Make it count: Consultations on renewing the National Strategy for Financial Literacy

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November 26, 2020

By Dr. Supriya Syal, Deputy Commissioner of Research, Policy and Education

November is Financial Literacy Month in Canada and, as part of this year’s activities, I want to invite all people in Canada to contribute to the renewal of our National Financial Literacy Strategy through our online consultations. This is a unique opportunity to have a say in how we continue to create a country where financial knowledge, skills and confidence are strengthened, valued and supported. 

We are living through a world-wide pandemic that has had far reaching consequences on our health and well-being. In these uncertain times, we must redouble our efforts to help everyone in Canada understand and manage their finances. 

We know that taking small steps can make a big difference to many things in life, including improving your financial health. Indeed, our evidence-based research clearly demonstrates that personal financial habits contribute directly to an individual’s overall financial well-being. When people are able to invest in strengthening their financial literacy, they feel better about their finances, and the benefits are both immediate and far-reaching.

In addition to helping all people(s) in Canada build financial literacy and financial resilience, it is my hope that our renewed strategy will underscore two important goals:

  1. Addressing unmet needs and gaps – For example, we need to do more to break down barriers to access and create evidence-based programs and initiatives that speak to the need of Indigenous Peoples, people of colour, seniors, and women in Canada. 
  2. Reflecting evolving trends that transform people’s lives – For example, the increasing digitalization of financial products and services means that financial literacy/access and digital literacy/access have become deeply intertwined. As such, accelerating progress on one frontier in a fulsome way cannot be achieved without also attending to the other.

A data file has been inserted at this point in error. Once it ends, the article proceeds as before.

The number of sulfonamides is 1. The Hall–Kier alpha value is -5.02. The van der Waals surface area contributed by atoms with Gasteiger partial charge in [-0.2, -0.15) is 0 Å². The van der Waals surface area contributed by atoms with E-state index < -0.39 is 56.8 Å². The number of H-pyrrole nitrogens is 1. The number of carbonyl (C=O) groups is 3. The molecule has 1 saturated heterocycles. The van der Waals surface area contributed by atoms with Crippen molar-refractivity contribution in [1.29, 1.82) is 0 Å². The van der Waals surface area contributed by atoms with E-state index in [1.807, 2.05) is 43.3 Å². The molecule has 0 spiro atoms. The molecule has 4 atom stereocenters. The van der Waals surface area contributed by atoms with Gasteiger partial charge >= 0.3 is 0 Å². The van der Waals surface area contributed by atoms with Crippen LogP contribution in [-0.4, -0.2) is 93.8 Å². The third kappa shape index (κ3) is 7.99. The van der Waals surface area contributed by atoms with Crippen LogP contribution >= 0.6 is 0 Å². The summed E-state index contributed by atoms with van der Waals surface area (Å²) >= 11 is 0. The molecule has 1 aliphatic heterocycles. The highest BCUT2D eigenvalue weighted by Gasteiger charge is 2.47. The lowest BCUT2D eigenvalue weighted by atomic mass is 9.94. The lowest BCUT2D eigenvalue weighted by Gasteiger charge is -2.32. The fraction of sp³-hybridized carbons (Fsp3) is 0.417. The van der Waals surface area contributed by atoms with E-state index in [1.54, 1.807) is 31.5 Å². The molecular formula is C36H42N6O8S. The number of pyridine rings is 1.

As the Financial Consumer Agency of Canada’s new Deputy Commissioner of Research, Policy and Education, I look forward to hearing your ideas and insights on these goals, and other areas of work that our renewed National Strategy for Financial Literacy in Canada should focus on in order to drive measurable outcomes for people all over our beautiful nation. 

We have a good foundation to build on. Our first National Strategy for Financial Literacy (2015-2020) successfully rallied  the efforts of public, private and non-profit sectors, as well as thousands of individuals such as yourself. As outlined in our Progress Report, there are countless examples of effective collaboration and information-sharing, community engagement, and tailored programs for Canadians.

Strengthening the financial literacy of Canadians is also a shared responsibility. Our mission will not be realized without the combined efforts of individuals, families, governments, educators, financial services providers, employers, labour organizations, businesses and voluntary organizations. All these voices – your voices – need to be part of the conversation. 

So, please visit our online consultations website and provide your input by January 29, 2021, to help shape the future of financial literacy in Canada.

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